Friday, March 25, 2016

the road to the Cross

Yet it was our weaknesses he carried; it was our sorrows that weighed him down. And we thought his troubles were a punishment from God, a punishment for his own sins!

The road was long and tough.  It seemed the weight of the world grew with every step, but the weight of those looking on and the beam across His shoulders had to be almost unbearable.  Obviously, I had a difficult time understanding what was going on.

Humble beginnings would be an understatement for Jesus.  He was born to common parents in what was an uncommon way.  They weren’t home where it was comfortable surrounded by family.  The trip they were on was a mandate from the government, but it all ended in a good way.  That was an amazing fact.

The sky was clearer than ever.  The visitors from the start seemed to be sent from God Himself, and Jesus though born in insignificance was worshipped as the son of the most high.  That was just the start.

This road continued for three decades with so many events, people and shocking situations that there are way to many to share.  It wasn’t until the last few years of His life that Jesus began to do what He shared was His purpose and that was totally directed by His father.  That father definitely was not Joseph the carpenter. 

Miracles happened.  People were healed.  Some changed jobs and seemingly walked away from everything to spend time with Jesus.  They were together all the time, and the situations this group found themselves in was anything but common.  Lives were changed for eternity because of what Jesus did and said.

Yet this road, this last road of His life was painful.  He was arrested after one of His own turned his back on Jesus and turned Him in to the people that wanted Jesus silenced.  They would stop at nothing, and surprisingly they had huge support.

Just a few days before the supporters were so excited that Jesus came to town.  He entered on a different by near road.  It was similar to the coming to town of a dignitary with pomp and circumstance of parades, loud shouting, smiles and so much more.  That didn’t last long.  The praise turned to chanting curses.  The joy turned to anger.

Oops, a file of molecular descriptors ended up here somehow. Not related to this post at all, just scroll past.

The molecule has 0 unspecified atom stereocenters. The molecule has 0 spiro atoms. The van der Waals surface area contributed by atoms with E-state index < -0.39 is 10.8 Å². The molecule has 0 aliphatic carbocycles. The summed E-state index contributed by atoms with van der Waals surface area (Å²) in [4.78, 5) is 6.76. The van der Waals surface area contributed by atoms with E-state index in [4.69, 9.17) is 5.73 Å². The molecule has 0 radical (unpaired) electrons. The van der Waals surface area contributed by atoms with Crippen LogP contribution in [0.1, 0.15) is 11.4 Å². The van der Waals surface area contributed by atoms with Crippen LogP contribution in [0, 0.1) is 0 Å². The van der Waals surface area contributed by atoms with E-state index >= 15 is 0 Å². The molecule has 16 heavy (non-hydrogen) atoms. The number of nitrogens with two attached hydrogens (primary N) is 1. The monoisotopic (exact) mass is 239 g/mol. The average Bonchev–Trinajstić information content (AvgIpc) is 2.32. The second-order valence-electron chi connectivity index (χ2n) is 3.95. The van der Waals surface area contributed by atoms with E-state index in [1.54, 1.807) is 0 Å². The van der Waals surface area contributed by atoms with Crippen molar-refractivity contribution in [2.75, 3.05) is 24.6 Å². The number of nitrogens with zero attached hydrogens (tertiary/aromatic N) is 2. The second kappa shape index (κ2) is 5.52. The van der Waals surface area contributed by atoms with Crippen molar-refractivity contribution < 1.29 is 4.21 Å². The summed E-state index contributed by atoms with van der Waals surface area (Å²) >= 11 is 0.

What came next, the road that took what seemed like forever to walk, was short and pointed.  It took all following and Jesus to a hill outside the city but high for all to see.  Jesus has already been spit on, slapped, beaten and more.  But now he was nailed to the cross.

Along the road I cannot imagine all the thoughts the people, each and every person, had about Jesus and about their own lives in light of what this man said over and over.  Jesus was in great pain, but He was determined to continue because there was purpose His in mind and His gaze.  There was grace in His stumbling steps.

The road that led to the hill called Golgotha was paved with tears, pain and maybe even blood, but when they arrived on the hill that we call Calvary, the blood did not stop.  He was nailed to the cross timbers.  The timbers were put together in the shape of a cross.  The next few hours moved at the pace of a snail.  It may have seemed like days, not hours.  The road was one that has to be taken.  The cross was the destiny of our sin, and Jesus was the sent savior who has taken away the sins of the world.

But he was pierced for our rebellion, crushed for our sins. He was beaten so we could be whole. He was whipped so we could be healed.

I can only imagine what that road was like that very first Easter, but I am grateful.  His pain is our gain.  His grace paved the way for the mercy we have been shown.  His death and soon to be resurrection would build the foundation for our faith, endless faith with heaven as our destination because we didn’t have endure the cross.  Jesus did that for us.

Today we remember His death.  Sunday we will worship and remember His resurrection.  All of this the road that God placed before us so that we can come to God.  His love continues to flow from the road that took our friend and Savior to the cross.

Christ suffered for our sins once for all time. He never sinned, but he died for sinners to bring you safely home to God. He suffered physical death, but he was raised to life in the Spirit.

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